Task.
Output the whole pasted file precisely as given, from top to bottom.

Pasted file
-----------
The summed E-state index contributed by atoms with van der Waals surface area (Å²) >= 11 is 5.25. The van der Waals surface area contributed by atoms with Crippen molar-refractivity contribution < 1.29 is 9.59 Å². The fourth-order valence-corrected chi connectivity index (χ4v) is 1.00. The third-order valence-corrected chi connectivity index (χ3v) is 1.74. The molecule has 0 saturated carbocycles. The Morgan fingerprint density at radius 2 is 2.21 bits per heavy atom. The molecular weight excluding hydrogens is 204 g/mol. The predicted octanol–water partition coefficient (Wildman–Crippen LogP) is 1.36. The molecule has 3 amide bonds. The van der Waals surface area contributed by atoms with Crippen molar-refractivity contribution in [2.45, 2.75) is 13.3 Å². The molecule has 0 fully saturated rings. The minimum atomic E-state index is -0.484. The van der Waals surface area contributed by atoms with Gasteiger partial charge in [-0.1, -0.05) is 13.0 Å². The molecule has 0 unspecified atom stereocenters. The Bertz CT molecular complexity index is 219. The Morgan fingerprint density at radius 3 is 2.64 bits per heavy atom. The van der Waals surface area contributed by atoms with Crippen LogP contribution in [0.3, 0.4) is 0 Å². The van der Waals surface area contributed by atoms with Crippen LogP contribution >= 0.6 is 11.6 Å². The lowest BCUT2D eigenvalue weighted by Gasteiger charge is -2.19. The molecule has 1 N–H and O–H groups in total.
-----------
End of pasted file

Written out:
The summed E-state index contributed by atoms with van der Waals surface area (Å²) >= 11 is 5.25. The van der Waals surface area contributed by atoms with Crippen molar-refractivity contribution < 1.29 is 9.59 Å². The fourth-order valence-corrected chi connectivity index (χ4v) is 1.00. The third-order valence-corrected chi connectivity index (χ3v) is 1.74. The molecule has 0 saturated carbocycles. The Morgan fingerprint density at radius 2 is 2.21 bits per heavy atom. The molecular weight excluding hydrogens is 204 g/mol. The predicted octanol–water partition coefficient (Wildman–Crippen LogP) is 1.36. The molecule has 3 amide bonds. The van der Waals surface area contributed by atoms with Crippen molar-refractivity contribution in [2.45, 2.75) is 13.3 Å². The molecule has 0 fully saturated rings. The minimum atomic E-state index is -0.484. The van der Waals surface area contributed by atoms with Gasteiger partial charge in [-0.1, -0.05) is 13.0 Å². The molecule has 0 unspecified atom stereocenters. The Bertz CT molecular complexity index is 219. The Morgan fingerprint density at radius 3 is 2.64 bits per heavy atom. The van der Waals surface area contributed by atoms with Crippen LogP contribution in [0.3, 0.4) is 0 Å². The van der Waals surface area contributed by atoms with Crippen LogP contribution >= 0.6 is 11.6 Å². The lowest BCUT2D eigenvalue weighted by Gasteiger charge is -2.19. The molecule has 1 N–H and O–H groups in total.